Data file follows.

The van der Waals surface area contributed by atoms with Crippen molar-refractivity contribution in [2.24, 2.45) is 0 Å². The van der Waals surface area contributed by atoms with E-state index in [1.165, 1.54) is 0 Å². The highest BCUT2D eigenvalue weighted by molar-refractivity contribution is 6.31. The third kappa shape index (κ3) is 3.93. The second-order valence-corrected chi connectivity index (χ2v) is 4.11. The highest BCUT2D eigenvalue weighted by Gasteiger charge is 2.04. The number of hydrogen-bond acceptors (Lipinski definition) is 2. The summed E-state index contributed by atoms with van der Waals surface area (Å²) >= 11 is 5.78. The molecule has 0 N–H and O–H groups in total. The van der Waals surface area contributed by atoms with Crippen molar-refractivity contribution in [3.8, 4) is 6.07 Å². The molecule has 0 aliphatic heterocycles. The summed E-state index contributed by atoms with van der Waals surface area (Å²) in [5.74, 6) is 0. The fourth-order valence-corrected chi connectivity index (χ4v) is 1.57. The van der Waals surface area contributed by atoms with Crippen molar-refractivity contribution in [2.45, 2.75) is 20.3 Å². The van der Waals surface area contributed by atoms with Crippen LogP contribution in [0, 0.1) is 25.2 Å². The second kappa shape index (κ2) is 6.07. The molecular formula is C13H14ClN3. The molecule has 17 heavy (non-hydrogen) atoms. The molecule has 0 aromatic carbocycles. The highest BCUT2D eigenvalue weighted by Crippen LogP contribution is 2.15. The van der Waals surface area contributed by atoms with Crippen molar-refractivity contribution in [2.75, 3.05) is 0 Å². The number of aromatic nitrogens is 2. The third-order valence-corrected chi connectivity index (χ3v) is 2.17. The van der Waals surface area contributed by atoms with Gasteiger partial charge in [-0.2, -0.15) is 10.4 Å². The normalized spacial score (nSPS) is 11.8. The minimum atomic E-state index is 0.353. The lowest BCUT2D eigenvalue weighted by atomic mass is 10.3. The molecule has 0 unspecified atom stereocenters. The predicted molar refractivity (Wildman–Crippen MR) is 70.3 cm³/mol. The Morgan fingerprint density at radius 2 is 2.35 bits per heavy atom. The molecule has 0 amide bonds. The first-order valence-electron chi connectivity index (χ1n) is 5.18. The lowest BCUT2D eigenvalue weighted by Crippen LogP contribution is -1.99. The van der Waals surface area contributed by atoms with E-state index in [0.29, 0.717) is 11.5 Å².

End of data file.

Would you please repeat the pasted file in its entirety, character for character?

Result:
The van der Waals surface area contributed by atoms with Crippen molar-refractivity contribution in [2.24, 2.45) is 0 Å². The van der Waals surface area contributed by atoms with E-state index in [1.165, 1.54) is 0 Å². The highest BCUT2D eigenvalue weighted by molar-refractivity contribution is 6.31. The third kappa shape index (κ3) is 3.93. The second-order valence-corrected chi connectivity index (χ2v) is 4.11. The highest BCUT2D eigenvalue weighted by Gasteiger charge is 2.04. The number of hydrogen-bond acceptors (Lipinski definition) is 2. The summed E-state index contributed by atoms with van der Waals surface area (Å²) >= 11 is 5.78. The molecule has 0 N–H and O–H groups in total. The van der Waals surface area contributed by atoms with Crippen molar-refractivity contribution in [3.8, 4) is 6.07 Å². The molecule has 0 aliphatic heterocycles. The summed E-state index contributed by atoms with van der Waals surface area (Å²) in [5.74, 6) is 0. The fourth-order valence-corrected chi connectivity index (χ4v) is 1.57. The van der Waals surface area contributed by atoms with Crippen molar-refractivity contribution in [2.45, 2.75) is 20.3 Å². The van der Waals surface area contributed by atoms with Crippen LogP contribution in [0, 0.1) is 25.2 Å². The second kappa shape index (κ2) is 6.07. The molecular formula is C13H14ClN3. The molecule has 17 heavy (non-hydrogen) atoms. The molecule has 0 aromatic carbocycles. The highest BCUT2D eigenvalue weighted by Crippen LogP contribution is 2.15. The van der Waals surface area contributed by atoms with Crippen molar-refractivity contribution in [2.75, 3.05) is 0 Å². The number of aromatic nitrogens is 2. The third-order valence-corrected chi connectivity index (χ3v) is 2.17. The van der Waals surface area contributed by atoms with Gasteiger partial charge in [-0.2, -0.15) is 10.4 Å². The normalized spacial score (nSPS) is 11.8. The minimum atomic E-state index is 0.353. The lowest BCUT2D eigenvalue weighted by atomic mass is 10.3. The molecule has 0 unspecified atom stereocenters. The predicted molar refractivity (Wildman–Crippen MR) is 70.3 cm³/mol. The Morgan fingerprint density at radius 2 is 2.35 bits per heavy atom. The molecule has 0 amide bonds. The first-order valence-electron chi connectivity index (χ1n) is 5.18. The lowest BCUT2D eigenvalue weighted by Crippen LogP contribution is -1.99. The van der Waals surface area contributed by atoms with E-state index in [0.29, 0.717) is 11.5 Å².